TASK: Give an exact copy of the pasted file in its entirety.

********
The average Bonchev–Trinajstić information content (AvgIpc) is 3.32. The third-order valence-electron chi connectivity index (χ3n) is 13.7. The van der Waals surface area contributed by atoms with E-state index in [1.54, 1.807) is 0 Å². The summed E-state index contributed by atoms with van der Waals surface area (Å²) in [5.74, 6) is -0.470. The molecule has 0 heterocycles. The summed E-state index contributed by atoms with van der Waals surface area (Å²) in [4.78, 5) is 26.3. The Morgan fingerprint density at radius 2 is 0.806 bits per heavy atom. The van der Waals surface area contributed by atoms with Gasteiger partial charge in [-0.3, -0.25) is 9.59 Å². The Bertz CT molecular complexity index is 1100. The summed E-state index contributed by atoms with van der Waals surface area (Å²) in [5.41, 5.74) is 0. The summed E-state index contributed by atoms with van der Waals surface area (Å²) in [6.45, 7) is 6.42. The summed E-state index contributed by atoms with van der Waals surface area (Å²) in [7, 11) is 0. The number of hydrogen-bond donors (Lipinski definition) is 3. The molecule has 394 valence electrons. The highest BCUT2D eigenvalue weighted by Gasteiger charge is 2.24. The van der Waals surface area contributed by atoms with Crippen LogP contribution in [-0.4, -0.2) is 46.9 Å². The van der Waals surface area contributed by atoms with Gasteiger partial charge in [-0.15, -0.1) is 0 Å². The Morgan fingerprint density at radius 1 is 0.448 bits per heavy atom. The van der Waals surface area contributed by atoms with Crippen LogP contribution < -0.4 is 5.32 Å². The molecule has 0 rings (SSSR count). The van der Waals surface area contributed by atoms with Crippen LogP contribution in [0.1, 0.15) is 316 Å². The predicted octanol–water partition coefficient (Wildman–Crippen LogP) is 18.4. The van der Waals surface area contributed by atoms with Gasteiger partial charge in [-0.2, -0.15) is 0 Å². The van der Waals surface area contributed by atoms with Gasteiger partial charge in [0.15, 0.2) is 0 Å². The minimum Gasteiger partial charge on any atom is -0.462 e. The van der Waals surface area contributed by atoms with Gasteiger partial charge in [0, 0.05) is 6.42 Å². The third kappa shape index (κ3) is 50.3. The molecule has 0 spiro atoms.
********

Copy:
The average Bonchev–Trinajstić information content (AvgIpc) is 3.32. The third-order valence-electron chi connectivity index (χ3n) is 13.7. The van der Waals surface area contributed by atoms with E-state index in [1.54, 1.807) is 0 Å². The summed E-state index contributed by atoms with van der Waals surface area (Å²) in [5.74, 6) is -0.470. The molecule has 0 heterocycles. The summed E-state index contributed by atoms with van der Waals surface area (Å²) in [4.78, 5) is 26.3. The Morgan fingerprint density at radius 2 is 0.806 bits per heavy atom. The van der Waals surface area contributed by atoms with Gasteiger partial charge in [-0.3, -0.25) is 9.59 Å². The Bertz CT molecular complexity index is 1100. The summed E-state index contributed by atoms with van der Waals surface area (Å²) in [5.41, 5.74) is 0. The summed E-state index contributed by atoms with van der Waals surface area (Å²) in [6.45, 7) is 6.42. The summed E-state index contributed by atoms with van der Waals surface area (Å²) in [7, 11) is 0. The number of hydrogen-bond donors (Lipinski definition) is 3. The molecule has 394 valence electrons. The highest BCUT2D eigenvalue weighted by Gasteiger charge is 2.24. The van der Waals surface area contributed by atoms with Crippen LogP contribution in [-0.4, -0.2) is 46.9 Å². The van der Waals surface area contributed by atoms with Gasteiger partial charge in [-0.15, -0.1) is 0 Å². The Morgan fingerprint density at radius 1 is 0.448 bits per heavy atom. The van der Waals surface area contributed by atoms with Crippen LogP contribution < -0.4 is 5.32 Å². The molecule has 0 rings (SSSR count). The van der Waals surface area contributed by atoms with Crippen LogP contribution in [0.1, 0.15) is 316 Å². The predicted octanol–water partition coefficient (Wildman–Crippen LogP) is 18.4. The van der Waals surface area contributed by atoms with Gasteiger partial charge in [-0.2, -0.15) is 0 Å². The van der Waals surface area contributed by atoms with Gasteiger partial charge in [0.15, 0.2) is 0 Å². The minimum Gasteiger partial charge on any atom is -0.462 e. The van der Waals surface area contributed by atoms with Gasteiger partial charge in [0, 0.05) is 6.42 Å². The third kappa shape index (κ3) is 50.3. The molecule has 0 spiro atoms.